The visual consequences of keratoconus—which has historically been defined as a noninflammatory condition with hallmark progressive corneal thinning and steepening.—can be devastating for many patients.1 Corneal ectatic disorders often result in decreased acuity, increased ocular aberrations and, in some cases, the need for surgical intervention.1 

Types of Ectasia
Because ectasia describes a physiological finding rather than a particular disease process, it is used in the context of various clinical entities that can arise by mechanical, degenerative or genetic factors.


Anterior chamber segment optical coherence tomography image of thin, ectatic cornea in post-LASIK ectasia.

Central 9mm segment optical coherence tomography image of thin, protruding cornea in keratoglobus. The central caliper measure of corneal thickness is 145µm.

Post-Surgical Ectasia. Iatrogenic ectasia can occur post-laser-assisted in situ keratomileusis (LASIK) or after a photorefractive keratectomy (PRK) procedure.1-2 Additionally, small-incision-lenticule extraction (SMILE) is a relatively novel refractive procedure that uses a femtosecond laser to remove a disc-shaped portion of stroma with no flap lift, achieving similarly successful results to those of LASIK. In two recent isolated case reports, ectasia following this procedure was documented.11,12 

Common clinical findings in patients with post-refractive ectasia include a thicker resulting flap or thinner residual stromal bed than expected. However, post-refractive surgery ectasia can still occur in the absence of these findings.1-6 Overall, the prevalence of post-refractive surgery ectasia is estimated to be between 0.2% and 0.66%.1-6

Forme fruste (i.e., subclinical) keratoconus is an often-undiagnosed latent form of biomechanical instability in the cornea, which can be induced by refractive surgery and result in post-refractive surgery ectasia.6,8-9 Other risk factors for iatrogenic corneal ectasia include thin baseline cornea, irregular corneal thickness, high myopia (due to the need for an increased amount of ablated tissue) and young age at the time of refractive surgery.10 In all cases, unilateral presentation of keratoconus contraindicates surgery for the other eye because keratoconus is currently understood to be a bilateral disease.1-4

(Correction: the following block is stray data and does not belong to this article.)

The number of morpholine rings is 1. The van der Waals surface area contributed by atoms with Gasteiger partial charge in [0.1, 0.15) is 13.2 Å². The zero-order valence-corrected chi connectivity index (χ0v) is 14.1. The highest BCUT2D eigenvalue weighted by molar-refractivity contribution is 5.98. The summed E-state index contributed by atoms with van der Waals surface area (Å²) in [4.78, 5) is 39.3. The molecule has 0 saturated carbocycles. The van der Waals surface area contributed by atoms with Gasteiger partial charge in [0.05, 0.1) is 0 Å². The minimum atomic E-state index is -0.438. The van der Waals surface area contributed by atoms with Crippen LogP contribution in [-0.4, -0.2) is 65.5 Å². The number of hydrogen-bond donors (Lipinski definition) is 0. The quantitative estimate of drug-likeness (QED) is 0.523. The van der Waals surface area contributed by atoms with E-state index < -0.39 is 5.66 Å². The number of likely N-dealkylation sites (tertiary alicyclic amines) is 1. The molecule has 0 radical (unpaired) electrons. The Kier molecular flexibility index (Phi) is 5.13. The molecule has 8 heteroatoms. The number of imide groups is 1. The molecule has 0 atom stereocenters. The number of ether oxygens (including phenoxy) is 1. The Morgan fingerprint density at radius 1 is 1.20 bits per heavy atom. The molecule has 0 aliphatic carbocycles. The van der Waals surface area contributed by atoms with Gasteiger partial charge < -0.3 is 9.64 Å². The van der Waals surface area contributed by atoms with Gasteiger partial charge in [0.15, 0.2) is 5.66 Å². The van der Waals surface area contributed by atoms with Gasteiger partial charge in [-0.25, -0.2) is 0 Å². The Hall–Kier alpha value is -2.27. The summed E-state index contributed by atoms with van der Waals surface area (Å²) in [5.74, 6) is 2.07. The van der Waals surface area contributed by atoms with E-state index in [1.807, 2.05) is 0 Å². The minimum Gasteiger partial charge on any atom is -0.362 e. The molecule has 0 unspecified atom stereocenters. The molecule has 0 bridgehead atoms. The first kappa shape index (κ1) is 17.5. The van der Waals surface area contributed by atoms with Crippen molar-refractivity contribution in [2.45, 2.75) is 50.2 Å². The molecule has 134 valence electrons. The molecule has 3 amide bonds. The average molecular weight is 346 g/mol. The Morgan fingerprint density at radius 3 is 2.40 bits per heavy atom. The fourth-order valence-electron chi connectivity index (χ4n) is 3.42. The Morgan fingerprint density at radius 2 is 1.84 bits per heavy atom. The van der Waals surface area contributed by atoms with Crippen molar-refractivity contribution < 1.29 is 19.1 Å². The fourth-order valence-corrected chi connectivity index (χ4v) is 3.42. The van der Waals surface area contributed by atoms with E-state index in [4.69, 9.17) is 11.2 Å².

Keratoconus. Considered to be the most common form of ectatic disorder, primary keratoconus affects at least one out of every 2,000 members of the general population.1-3 Usually, keratoconus presents in the second or third decade of life.1 Mandatory clinical findings to diagnose keratoconus include abnormal posterior ectasia, in addition to corneal thinning and abnormal corneal thickness distribution.1-2 According to the Global Consensus on Keratoconus and Ectatic Diseases, the pathophysiology of the condition likely includes genetic, biochemical, biomechanical and environmental components, but has no primary pathologic explanation.2 Induced ectasia may be unilateral or bilateral and secondary to mechanical processes in a predisposed cornea.2